You’re an entrepreneur about to launch your new idea and form your own company. You’ve done your homework and you’re ready to go into business and make money. What could possibly go wrong?

Let’s double-check that homework, because there are 3 very common legal mistakes that entrepreneurs make when they start out. Unless you avoid them, you may create ticking time bombs for the future that can blow up and cost you everything, right when your business is worth something.

Here are the 3 most common legal mistakes:

  1. Not creating the right business entity to protect you from liability.
  2. Not keeping personal and business lives separate.
  3. Not knowing when to seek professional advice instead of DIY.

The good news is that the pathway through this minefield is well mapped out, so you don’t have to fall into these traps. Let’s look at how to overcome all three of these challenges.

Mistake #1: Not Creating the Correct Business Entity

As you set up in business, one of the first things to consider is what kind of business structure you want. You form a company of some kind in order to protect your personal assets in the event that the company faces a legal claim, as well as to acquire and safeguard business assets as the company grows.

The type of company you create depends on how complex your situation is. An LLC is great for partners, a corporation is usually better if you’re going to seek outside investment at some point.

Typically a small company doesn’t find enough benefit in registering out of state. If you’re a sole proprietor you could become a single-member LLC for the ease of paperwork, but you’ll also want to know how your state law treats this new type of business entity, since the different states vary.

You’ll also set up the ownership of your company according to whether you have investment, even informally from friends or family. Investment can be dangerous ground with state securities laws, and on the other hand, having enough capital at start up is important to maintain liability protections.

Working and investing partners are an important aspect to consider as you form the business entity. Who earns what part of the income, at what stages of the company’s growth? A corporation can settle this definitively with stock, while an LLC has an operating agreement that is almost infinitely customizable, where you can spell out each person’s standing in detail.

Intellectual property is often overlooked. Do you own all rights to your logo and brand? Did you or your partners create some of the ideas you use while you were working for another company? Are all the co-creators in the company now? Could anyone sue later when the company has more money?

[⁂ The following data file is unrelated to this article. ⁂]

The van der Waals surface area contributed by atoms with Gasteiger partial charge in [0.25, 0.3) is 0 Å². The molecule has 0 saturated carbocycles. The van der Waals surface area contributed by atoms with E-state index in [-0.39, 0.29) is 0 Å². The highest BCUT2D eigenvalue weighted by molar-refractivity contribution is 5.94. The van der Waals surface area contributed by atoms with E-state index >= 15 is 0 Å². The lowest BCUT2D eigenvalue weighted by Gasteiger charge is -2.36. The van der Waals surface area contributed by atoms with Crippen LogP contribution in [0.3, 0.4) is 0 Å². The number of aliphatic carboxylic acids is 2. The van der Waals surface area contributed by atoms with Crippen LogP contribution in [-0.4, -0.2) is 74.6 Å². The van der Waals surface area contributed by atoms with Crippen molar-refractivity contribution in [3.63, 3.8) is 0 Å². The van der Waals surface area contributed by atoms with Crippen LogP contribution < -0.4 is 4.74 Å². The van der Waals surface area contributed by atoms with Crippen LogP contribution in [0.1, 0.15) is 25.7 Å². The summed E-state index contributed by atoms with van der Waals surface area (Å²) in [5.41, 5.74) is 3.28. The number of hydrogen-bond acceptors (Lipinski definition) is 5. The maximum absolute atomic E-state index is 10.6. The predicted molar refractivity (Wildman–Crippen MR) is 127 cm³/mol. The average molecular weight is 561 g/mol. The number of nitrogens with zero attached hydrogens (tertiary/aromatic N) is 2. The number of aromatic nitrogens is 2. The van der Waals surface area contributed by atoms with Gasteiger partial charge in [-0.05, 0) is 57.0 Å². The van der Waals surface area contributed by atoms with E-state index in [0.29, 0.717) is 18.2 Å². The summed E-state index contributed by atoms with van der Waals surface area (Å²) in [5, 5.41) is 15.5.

These issues aren’t necessarily all handled in the company formation, and may require additional agreements and assignments. But you should know the answers to the questions that apply to your situation. Exercise a little paranoia, and ask if any possible aspect could prove tricky. If in any doubt, it will pay you to consult a lawyer.

Mistake #2: Not Keeping Business and Personal Lives Separate

After you form your business entity, pay close attention to what’s required of you by law. Your limited liability entity can only protect your assets if you operate the business correctly.

Under a legal challenge, a court can “pierce the veil” of your company protection and reach through to your own personal assets, such as your home or a spousal income, to satisfy a claim against the company.

The most common way to open yourself up to this danger is merge your company and personal lives and fail to observe the formalities of the business entity. Make all the necessary filings with the state to remain in good standing. Conduct all the meetings required by your company structure, and keep minutes. Record all important company decisions.

One common bad practice that opens you up to liability is commingling personal and company funds, for example by cashing checks in the wrong account, or using company money to pay personal bills. Sharing company assets such as a vehicle is another common way to merge your two lives dangerously. The answer is to use a reimbursement system, and keep it all clearly in writing.

If you have partners, don’t overstep your company title simply because you’re the founder, let the designated decision makers share in the process. If you run it like your personal fiefdom, a court may call the company structure a sham.

The rules that protect you also bind you to specific modes of conduct, and to be safe you must be able to show compliance. Everything should always be in writing. It’s hard for entrepreneurs to grasp this shift from innovating to conforming, but this is part of the path to success. You should be one big paper trail.

Mistake #3: Not Seeking Professional Advice When Necessary

Entrepreneurs starting out in their new venture are often reluctant to pay for legal and accounting advice—and when money’s tight, it’s even harder to justify the costs.

But the best time to consult with an accountant is before you begin to make money. And make sure your accountant and your lawyer each know what the other is telling you, so that your tax position meshes with your liability protection.

Good startup advice is almost always an investment that pays for itself over time. Do yourself the favor of knowing that your company structure is built for success, that your money is safeguarded, and that you will own the fruits of your labors. You will kick yourself—hard—if you jeopardize your success in the future by not starting on the right foot now.

Author: Stan Huser is the founder of SunDoc Filings, a California-based company that helps entrepreneurs with their business filings in any U.S. state. A pioneer in document filing and retrieval, Stan started his first company in 1979.

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